When a mobile app needs your email address to send you a message, you need to sign up for a special email account

Ars Technic article A mobile app in Germany has created a new way for users to easily send and receive emails from their email address.

Users of the eMail app for iOS and Android have the option to signup for a private, encrypted email account, and they’re required to register a unique code.

In other words, they’re asking for a password.

The app uses a “secret” method to sign you up, so it can’t be easily cracked.

However, this privacy-invading technique could have serious security implications for email apps. 

“It’s not really encrypted, and if it was, we wouldn’t have this feature,” said Martin Schmidhuber, the founder of eMail, in an interview with Ars Technico.

“It’s really hard to do something like this with regular email.”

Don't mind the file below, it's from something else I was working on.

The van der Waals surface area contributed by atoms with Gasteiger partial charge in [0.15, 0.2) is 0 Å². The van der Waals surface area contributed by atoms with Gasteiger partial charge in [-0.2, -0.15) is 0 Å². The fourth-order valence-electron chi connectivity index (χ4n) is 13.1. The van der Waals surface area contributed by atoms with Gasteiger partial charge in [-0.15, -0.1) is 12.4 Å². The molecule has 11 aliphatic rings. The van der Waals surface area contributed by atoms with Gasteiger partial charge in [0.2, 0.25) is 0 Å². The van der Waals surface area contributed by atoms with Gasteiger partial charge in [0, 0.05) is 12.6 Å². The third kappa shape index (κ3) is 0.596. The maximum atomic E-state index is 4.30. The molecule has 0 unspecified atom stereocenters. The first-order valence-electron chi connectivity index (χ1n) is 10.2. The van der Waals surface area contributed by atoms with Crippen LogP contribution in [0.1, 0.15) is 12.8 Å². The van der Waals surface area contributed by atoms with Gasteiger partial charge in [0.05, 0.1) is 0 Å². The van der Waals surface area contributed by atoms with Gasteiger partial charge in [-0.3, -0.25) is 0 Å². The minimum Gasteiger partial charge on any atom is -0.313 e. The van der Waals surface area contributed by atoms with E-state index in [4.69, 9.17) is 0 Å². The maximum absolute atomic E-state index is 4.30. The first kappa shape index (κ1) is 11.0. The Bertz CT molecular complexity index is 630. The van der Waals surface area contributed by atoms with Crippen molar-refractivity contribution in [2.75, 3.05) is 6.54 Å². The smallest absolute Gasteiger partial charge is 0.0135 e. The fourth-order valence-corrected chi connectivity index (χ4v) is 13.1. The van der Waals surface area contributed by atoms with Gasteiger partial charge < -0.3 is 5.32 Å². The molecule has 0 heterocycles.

This new feature was introduced in a recent update to the app.

“The eMail API will not be changed, but the encryption feature will be updated,” Schmidhuhber said.

“All the users can opt in to this feature if they want, but I don’t want to disclose the private encryption.”

There are a number of ways to encrypt an email, and the app uses one of the most common methods.

“With this new feature, we’ll be able to send your emails with a different signature from a user than an attacker can do with the normal method,” Schmoerhuber said, which is why he’s concerned.

If the user’s email address changes, then they can’t send messages to you.

If you want to send messages, you’ll need to change your password.

And, because the app isn’t encrypted, it’s possible for someone to intercept your messages.

It’s unclear whether the app will be used for nefarious purposes, such as selling ad space.

If it’s used for legitimate purposes, it could help protect users.

However the app is not available for the general public.

There’s no way to use it for non-secure purposes, and it’s not clear if the app could be cracked in the future.

It’s a good idea to have a password and an email address that are secure, Schmober said in an e-mail to Ars Technick.

“But if you have a security weakness, and you want your email account to be public, you should change your username and password and use the private eMail account instead,” he said.